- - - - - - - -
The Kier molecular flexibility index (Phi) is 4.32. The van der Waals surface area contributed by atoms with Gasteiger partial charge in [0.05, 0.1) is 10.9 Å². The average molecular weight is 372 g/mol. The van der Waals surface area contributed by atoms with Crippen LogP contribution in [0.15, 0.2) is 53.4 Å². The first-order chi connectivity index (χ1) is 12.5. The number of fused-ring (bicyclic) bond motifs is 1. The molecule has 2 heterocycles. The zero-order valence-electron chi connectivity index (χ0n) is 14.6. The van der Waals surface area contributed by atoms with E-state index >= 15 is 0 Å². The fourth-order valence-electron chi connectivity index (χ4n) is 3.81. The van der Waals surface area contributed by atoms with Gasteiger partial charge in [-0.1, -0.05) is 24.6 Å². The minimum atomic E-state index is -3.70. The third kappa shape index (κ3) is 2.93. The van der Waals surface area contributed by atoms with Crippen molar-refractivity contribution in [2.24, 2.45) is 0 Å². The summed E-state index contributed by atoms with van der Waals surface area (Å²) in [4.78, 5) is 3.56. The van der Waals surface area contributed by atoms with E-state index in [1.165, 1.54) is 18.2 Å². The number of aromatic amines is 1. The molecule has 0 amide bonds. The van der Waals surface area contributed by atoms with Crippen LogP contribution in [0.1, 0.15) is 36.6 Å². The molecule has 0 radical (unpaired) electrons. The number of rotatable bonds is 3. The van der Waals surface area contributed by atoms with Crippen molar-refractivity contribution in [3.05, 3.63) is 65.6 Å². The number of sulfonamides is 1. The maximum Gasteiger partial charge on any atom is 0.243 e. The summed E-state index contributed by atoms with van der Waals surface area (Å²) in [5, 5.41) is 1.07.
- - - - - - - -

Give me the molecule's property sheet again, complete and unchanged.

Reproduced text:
The Kier molecular flexibility index (Phi) is 4.32. The van der Waals surface area contributed by atoms with Gasteiger partial charge in [0.05, 0.1) is 10.9 Å². The average molecular weight is 372 g/mol. The van der Waals surface area contributed by atoms with Crippen LogP contribution in [0.15, 0.2) is 53.4 Å². The first-order chi connectivity index (χ1) is 12.5. The number of fused-ring (bicyclic) bond motifs is 1. The molecule has 2 heterocycles. The zero-order valence-electron chi connectivity index (χ0n) is 14.6. The van der Waals surface area contributed by atoms with E-state index >= 15 is 0 Å². The fourth-order valence-electron chi connectivity index (χ4n) is 3.81. The van der Waals surface area contributed by atoms with Gasteiger partial charge in [-0.1, -0.05) is 24.6 Å². The minimum atomic E-state index is -3.70. The third kappa shape index (κ3) is 2.93. The van der Waals surface area contributed by atoms with Crippen molar-refractivity contribution in [2.24, 2.45) is 0 Å². The summed E-state index contributed by atoms with van der Waals surface area (Å²) in [4.78, 5) is 3.56. The van der Waals surface area contributed by atoms with E-state index in [1.165, 1.54) is 18.2 Å². The number of aromatic amines is 1. The molecule has 0 amide bonds. The van der Waals surface area contributed by atoms with Crippen LogP contribution in [0.1, 0.15) is 36.6 Å². The molecule has 0 radical (unpaired) electrons. The number of rotatable bonds is 3. The van der Waals surface area contributed by atoms with Crippen molar-refractivity contribution in [3.05, 3.63) is 65.6 Å². The number of sulfonamides is 1. The maximum Gasteiger partial charge on any atom is 0.243 e. The summed E-state index contributed by atoms with van der Waals surface area (Å²) in [5, 5.41) is 1.07.